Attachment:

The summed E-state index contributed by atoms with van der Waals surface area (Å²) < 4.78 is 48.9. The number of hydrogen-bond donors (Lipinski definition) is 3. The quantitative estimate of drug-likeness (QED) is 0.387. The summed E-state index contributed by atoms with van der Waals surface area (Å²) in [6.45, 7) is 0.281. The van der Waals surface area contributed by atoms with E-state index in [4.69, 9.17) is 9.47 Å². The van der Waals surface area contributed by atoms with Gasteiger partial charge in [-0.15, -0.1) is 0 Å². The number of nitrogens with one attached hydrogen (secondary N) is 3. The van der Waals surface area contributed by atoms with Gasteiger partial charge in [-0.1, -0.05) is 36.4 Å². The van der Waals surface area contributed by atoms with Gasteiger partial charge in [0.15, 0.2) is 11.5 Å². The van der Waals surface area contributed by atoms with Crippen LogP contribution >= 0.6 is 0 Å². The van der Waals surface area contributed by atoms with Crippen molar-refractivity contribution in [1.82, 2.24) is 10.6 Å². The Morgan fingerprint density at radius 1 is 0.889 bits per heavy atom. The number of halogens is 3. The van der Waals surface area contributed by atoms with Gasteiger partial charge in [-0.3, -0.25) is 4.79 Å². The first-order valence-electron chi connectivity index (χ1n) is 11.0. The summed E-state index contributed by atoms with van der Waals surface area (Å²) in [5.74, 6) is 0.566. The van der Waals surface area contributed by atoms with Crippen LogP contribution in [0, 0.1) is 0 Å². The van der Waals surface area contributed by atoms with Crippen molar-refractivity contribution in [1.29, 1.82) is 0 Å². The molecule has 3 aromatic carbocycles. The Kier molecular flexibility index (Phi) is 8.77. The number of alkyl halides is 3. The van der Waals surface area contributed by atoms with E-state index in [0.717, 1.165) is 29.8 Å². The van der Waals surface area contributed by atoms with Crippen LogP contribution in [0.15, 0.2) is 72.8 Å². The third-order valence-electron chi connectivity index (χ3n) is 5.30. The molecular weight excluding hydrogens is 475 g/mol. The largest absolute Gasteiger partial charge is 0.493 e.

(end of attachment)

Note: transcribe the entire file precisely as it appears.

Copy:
The summed E-state index contributed by atoms with van der Waals surface area (Å²) < 4.78 is 48.9. The number of hydrogen-bond donors (Lipinski definition) is 3. The quantitative estimate of drug-likeness (QED) is 0.387. The summed E-state index contributed by atoms with van der Waals surface area (Å²) in [6.45, 7) is 0.281. The van der Waals surface area contributed by atoms with E-state index in [4.69, 9.17) is 9.47 Å². The van der Waals surface area contributed by atoms with Gasteiger partial charge in [-0.15, -0.1) is 0 Å². The number of nitrogens with one attached hydrogen (secondary N) is 3. The van der Waals surface area contributed by atoms with Gasteiger partial charge in [-0.1, -0.05) is 36.4 Å². The van der Waals surface area contributed by atoms with Gasteiger partial charge in [0.15, 0.2) is 11.5 Å². The van der Waals surface area contributed by atoms with Crippen LogP contribution >= 0.6 is 0 Å². The van der Waals surface area contributed by atoms with Crippen molar-refractivity contribution in [1.82, 2.24) is 10.6 Å². The Morgan fingerprint density at radius 1 is 0.889 bits per heavy atom. The number of halogens is 3. The van der Waals surface area contributed by atoms with Gasteiger partial charge in [-0.3, -0.25) is 4.79 Å². The first-order valence-electron chi connectivity index (χ1n) is 11.0. The summed E-state index contributed by atoms with van der Waals surface area (Å²) in [5.74, 6) is 0.566. The van der Waals surface area contributed by atoms with Crippen LogP contribution in [0, 0.1) is 0 Å². The van der Waals surface area contributed by atoms with Crippen molar-refractivity contribution in [1.29, 1.82) is 0 Å². The molecule has 3 aromatic carbocycles. The Kier molecular flexibility index (Phi) is 8.77. The number of alkyl halides is 3. The van der Waals surface area contributed by atoms with E-state index in [0.717, 1.165) is 29.8 Å². The van der Waals surface area contributed by atoms with Crippen LogP contribution in [0.15, 0.2) is 72.8 Å². The third-order valence-electron chi connectivity index (χ3n) is 5.30. The molecular weight excluding hydrogens is 475 g/mol. The largest absolute Gasteiger partial charge is 0.493 e.